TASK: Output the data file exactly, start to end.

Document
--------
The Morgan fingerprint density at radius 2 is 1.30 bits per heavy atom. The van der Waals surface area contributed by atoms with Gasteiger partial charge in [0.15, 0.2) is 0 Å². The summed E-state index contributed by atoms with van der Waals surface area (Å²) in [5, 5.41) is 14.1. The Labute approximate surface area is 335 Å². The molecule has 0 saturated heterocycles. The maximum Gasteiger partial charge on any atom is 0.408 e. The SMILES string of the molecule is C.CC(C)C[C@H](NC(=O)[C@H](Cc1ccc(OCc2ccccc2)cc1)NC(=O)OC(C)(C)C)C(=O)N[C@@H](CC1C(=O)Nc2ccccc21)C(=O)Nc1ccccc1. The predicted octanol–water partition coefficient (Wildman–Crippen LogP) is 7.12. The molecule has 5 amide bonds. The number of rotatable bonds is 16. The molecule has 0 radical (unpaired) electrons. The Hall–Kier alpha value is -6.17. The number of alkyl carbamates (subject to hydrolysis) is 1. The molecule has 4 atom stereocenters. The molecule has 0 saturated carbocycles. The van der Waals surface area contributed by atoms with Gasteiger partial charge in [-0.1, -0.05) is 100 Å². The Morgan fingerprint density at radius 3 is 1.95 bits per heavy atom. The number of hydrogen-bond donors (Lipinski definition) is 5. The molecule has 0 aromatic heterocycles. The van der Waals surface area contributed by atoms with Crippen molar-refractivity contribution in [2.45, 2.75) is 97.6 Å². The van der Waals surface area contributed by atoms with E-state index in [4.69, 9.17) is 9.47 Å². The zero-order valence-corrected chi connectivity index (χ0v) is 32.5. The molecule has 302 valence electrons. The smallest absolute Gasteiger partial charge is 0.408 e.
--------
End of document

The Morgan fingerprint density at radius 2 is 1.30 bits per heavy atom. The van der Waals surface area contributed by atoms with Gasteiger partial charge in [0.15, 0.2) is 0 Å². The summed E-state index contributed by atoms with van der Waals surface area (Å²) in [5, 5.41) is 14.1. The Labute approximate surface area is 335 Å². The molecule has 0 saturated heterocycles. The maximum Gasteiger partial charge on any atom is 0.408 e. The SMILES string of the molecule is C.CC(C)C[C@H](NC(=O)[C@H](Cc1ccc(OCc2ccccc2)cc1)NC(=O)OC(C)(C)C)C(=O)N[C@@H](CC1C(=O)Nc2ccccc21)C(=O)Nc1ccccc1. The predicted octanol–water partition coefficient (Wildman–Crippen LogP) is 7.12. The molecule has 5 amide bonds. The number of rotatable bonds is 16. The molecule has 0 radical (unpaired) electrons. The Hall–Kier alpha value is -6.17. The number of alkyl carbamates (subject to hydrolysis) is 1. The molecule has 4 atom stereocenters. The molecule has 0 saturated carbocycles. The van der Waals surface area contributed by atoms with Gasteiger partial charge in [-0.1, -0.05) is 100 Å². The Morgan fingerprint density at radius 3 is 1.95 bits per heavy atom. The number of hydrogen-bond donors (Lipinski definition) is 5. The molecule has 0 aromatic heterocycles. The van der Waals surface area contributed by atoms with Crippen molar-refractivity contribution in [2.45, 2.75) is 97.6 Å². The van der Waals surface area contributed by atoms with E-state index in [4.69, 9.17) is 9.47 Å². The zero-order valence-corrected chi connectivity index (χ0v) is 32.5. The molecule has 302 valence electrons. The smallest absolute Gasteiger partial charge is 0.408 e.